Plaintiff-relator insists that the decision in the case of Sovereign Camp W.O.W. v. Wilentz, D.C., 23 F.Supp. 23, appeal dismissed 306 U.S. 573, 59 S. Ct. 709, 83 L. Ed. 994, reversed (on other grounds) 108 F.2d 1022, is decisive on the above issue and that Faitoute Iron & Steel Co. v. City of Asbury Park, 316 U.S. 502, 62 S. Ct. 1129, 86 L. Ed. 1629, in no way affects the decision of the court in the former case. He distinguishes the Faitoute case from this in that it dealt with resident bondholders who had not reduced their bonds to judgment. In this case, plaintiff-relator and his predecessors are non-residents who reduced their holdings to judgment long before any composition plan was submitted to the New Jersey Supreme Court by the City of Asbury Park.

 A further point is made by plaintiff-relator in that substantial interests in the judgment have been sold to various parties and that in this manner rights of innocent purchasers for value have intervened and laches bars the right of the City to move at this late date to assert alleged rights arising from the refunding proceedings.

 The defendant-respondents concede that the judgment and the mandamus are without fault and their motion is not predicated upon any attempt to reduce the interest on the judgment. They assert their attack upon the judgment is because the action of the New Jersey Supreme Court placing in operation the amended refunding plan constituted a subsequent order of a court of competent jurisdiction which rendered the judgment and the mandamus null and void. Under that order the judgment was discharged and the plaintiffs-relators were entitled to new bonds bearing interest at the rate of 4%. They contend that the rules with respect to the time within which action must be taken to attack a judgment as erroneous have no application in this instance because their motion is as if it were based upon a discharge by a federal bankruptcy court.

 In connection with the second point of the plaintiff-relator they submit that the stipulation of June 9, 1937, provided not for the cancellation of the bonds but that the bonds and coupons should be stamped to the effect that they had been reduced to judgment and they insist that the stamp borne by them indicates that only. This stipulation was executed more than a year prior to final approval of the composition decree and the City asserts that is execution did not prevent it from discharging the judgment if it were able to obtain the requisite 85% assents to the plan and the approval of the court.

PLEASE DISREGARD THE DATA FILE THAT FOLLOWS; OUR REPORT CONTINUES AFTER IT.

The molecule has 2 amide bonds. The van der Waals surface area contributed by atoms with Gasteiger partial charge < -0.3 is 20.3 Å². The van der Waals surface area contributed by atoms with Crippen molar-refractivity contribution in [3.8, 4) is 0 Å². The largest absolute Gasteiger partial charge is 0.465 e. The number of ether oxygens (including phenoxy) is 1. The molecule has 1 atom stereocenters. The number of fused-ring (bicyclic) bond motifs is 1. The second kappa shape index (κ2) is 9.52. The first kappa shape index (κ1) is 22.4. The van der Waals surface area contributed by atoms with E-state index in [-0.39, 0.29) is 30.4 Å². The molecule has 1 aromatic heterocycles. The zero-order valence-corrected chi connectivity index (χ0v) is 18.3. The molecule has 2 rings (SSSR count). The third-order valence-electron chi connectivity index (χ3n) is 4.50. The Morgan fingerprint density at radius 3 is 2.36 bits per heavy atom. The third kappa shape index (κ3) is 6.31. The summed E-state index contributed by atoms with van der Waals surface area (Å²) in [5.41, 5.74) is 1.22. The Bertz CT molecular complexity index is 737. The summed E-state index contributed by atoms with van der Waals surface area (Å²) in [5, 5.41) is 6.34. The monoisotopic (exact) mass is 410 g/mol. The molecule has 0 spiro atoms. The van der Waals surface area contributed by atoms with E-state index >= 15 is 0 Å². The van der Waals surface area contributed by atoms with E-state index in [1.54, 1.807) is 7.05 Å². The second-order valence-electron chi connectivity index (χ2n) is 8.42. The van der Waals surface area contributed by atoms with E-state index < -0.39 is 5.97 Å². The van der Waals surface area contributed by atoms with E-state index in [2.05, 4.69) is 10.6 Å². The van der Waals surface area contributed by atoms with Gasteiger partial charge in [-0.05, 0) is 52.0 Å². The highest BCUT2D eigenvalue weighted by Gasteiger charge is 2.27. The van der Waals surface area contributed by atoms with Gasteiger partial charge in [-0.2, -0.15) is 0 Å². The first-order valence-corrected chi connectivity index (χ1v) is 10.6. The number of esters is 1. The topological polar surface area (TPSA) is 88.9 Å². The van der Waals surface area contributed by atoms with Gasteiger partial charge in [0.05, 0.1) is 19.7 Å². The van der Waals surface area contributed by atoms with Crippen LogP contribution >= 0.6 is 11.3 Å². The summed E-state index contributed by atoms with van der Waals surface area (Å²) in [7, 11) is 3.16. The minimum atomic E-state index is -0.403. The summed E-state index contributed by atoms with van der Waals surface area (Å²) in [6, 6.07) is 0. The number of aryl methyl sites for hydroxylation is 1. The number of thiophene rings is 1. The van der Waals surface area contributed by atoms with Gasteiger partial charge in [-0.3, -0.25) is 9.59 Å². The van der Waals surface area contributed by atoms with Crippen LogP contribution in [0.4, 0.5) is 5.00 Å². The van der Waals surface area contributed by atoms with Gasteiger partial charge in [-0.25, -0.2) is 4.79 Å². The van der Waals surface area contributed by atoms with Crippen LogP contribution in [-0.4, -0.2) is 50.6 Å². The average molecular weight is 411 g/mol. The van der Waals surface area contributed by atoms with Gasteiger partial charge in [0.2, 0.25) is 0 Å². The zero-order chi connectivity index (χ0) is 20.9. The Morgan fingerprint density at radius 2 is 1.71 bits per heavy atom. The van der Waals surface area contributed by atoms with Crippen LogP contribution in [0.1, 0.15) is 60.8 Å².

The defendant-respondents aubmit they entered into the stipulation of June 14, 1938, when the Central Hanover Bank & Trust Company withdrew its bonds from plaintiffs' committee and deposited them under the plan of composition, to protect the officials of the City from being adjudged in contempt of court because the amounts of the installments under the writ of mandamus were to be reduced proportionately in accordance with the amounts of the bonds which had been withdrawn, but the stipulation did not constitute an agreement to pay annual installments in a reduced amount.

 The application for a writ of certiorari to the New Jersey Supreme Court to review the legality of the City's resolution authorizing payment of the 1940 installment under the write of mandamus was refused by that court without written order and no papers were filed. Opposition by the City to this application, it is submitted, is no more significant than the making of the payments themselves, and it is contended that the making of the payments could not revive the obligation of the judgment.

 They further submit that their motion was made promptly upon the decision of the court of last resort in New Jersey in the case of Faitoute Iron & Steel Co. v. City of Asbury Park, 127 N.J.L. 239, 21 A.2d 796, which they count as dispositive of the issue raised by the motion and anticipatory of the affirmance by the United States Supreme Court in that case. Hence they say that they have been guilty of no laches but have acted with promptness and dispatch.

 The defendant-respondents resist the third point concerned with res adjudicata on the ground that the answer to the second mandamus proceedings was filed two years before the entry of the decree in the composition proceddings and that the present issue could not have been submitted to the court at the time. The second instance of res adjudicata raised by the plaintiff-relator concerned itself with the application for the writ of certiorari to test the validity of a resolution of the City authorizing the payment of the 1940 installment but the defendant-respondents claim that this application resulted in no determination and again did not encompass the issue here.

 In connection with the fourth point of the plaintiff-relator, the defendant-respondents insist that the amended refunding plan did include and contemplate judgment creditors and this particular judgment.

 The defendant-respondents charge the plaintiffs-relators with constructive and actual notice of the composition proceedings. Under the direction of the New Jersey Supreme Court such notice was advertised and mailed to all creditors of the City. That such a proceeding was pending, they further charge, was brought to the attention of the plaintiffs-relators during the hearing on the second mandamus application.

 The defendant-respondents argue that the provisions of the New Jersey composition statute bound the plaintiffs-relators whether or not they appeared in the proceedings; that the statute is violative of no rights of the plaintiff-relator or his predecessors, and that the judgment which is the subject of the motion was discharged by virtue of the decree of the New Jersey Supreme Court.